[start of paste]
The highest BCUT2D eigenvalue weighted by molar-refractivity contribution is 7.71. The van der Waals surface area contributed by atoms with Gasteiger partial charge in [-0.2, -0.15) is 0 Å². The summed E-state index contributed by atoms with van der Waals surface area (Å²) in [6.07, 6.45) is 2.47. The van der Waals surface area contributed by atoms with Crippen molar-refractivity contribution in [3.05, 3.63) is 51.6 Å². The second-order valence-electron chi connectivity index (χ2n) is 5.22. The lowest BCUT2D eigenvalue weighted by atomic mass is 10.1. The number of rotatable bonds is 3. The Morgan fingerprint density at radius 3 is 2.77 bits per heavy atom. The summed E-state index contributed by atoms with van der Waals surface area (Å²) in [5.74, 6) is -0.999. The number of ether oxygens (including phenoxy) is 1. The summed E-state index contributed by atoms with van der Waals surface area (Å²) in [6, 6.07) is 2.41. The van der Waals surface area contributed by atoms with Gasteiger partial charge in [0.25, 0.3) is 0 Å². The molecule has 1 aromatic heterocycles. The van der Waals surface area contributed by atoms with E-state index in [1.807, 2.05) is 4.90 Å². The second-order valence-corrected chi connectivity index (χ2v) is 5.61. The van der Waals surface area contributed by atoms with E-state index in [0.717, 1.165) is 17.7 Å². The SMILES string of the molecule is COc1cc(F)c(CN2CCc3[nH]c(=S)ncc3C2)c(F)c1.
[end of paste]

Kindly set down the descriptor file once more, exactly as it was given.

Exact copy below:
The highest BCUT2D eigenvalue weighted by molar-refractivity contribution is 7.71. The van der Waals surface area contributed by atoms with Gasteiger partial charge in [-0.2, -0.15) is 0 Å². The summed E-state index contributed by atoms with van der Waals surface area (Å²) in [6.07, 6.45) is 2.47. The van der Waals surface area contributed by atoms with Crippen molar-refractivity contribution in [3.05, 3.63) is 51.6 Å². The second-order valence-electron chi connectivity index (χ2n) is 5.22. The lowest BCUT2D eigenvalue weighted by atomic mass is 10.1. The number of rotatable bonds is 3. The Morgan fingerprint density at radius 3 is 2.77 bits per heavy atom. The summed E-state index contributed by atoms with van der Waals surface area (Å²) in [5.74, 6) is -0.999. The number of ether oxygens (including phenoxy) is 1. The summed E-state index contributed by atoms with van der Waals surface area (Å²) in [6, 6.07) is 2.41. The van der Waals surface area contributed by atoms with Gasteiger partial charge in [0.25, 0.3) is 0 Å². The molecule has 1 aromatic heterocycles. The van der Waals surface area contributed by atoms with E-state index in [1.807, 2.05) is 4.90 Å². The second-order valence-corrected chi connectivity index (χ2v) is 5.61. The van der Waals surface area contributed by atoms with E-state index in [0.717, 1.165) is 17.7 Å². The SMILES string of the molecule is COc1cc(F)c(CN2CCc3[nH]c(=S)ncc3C2)c(F)c1.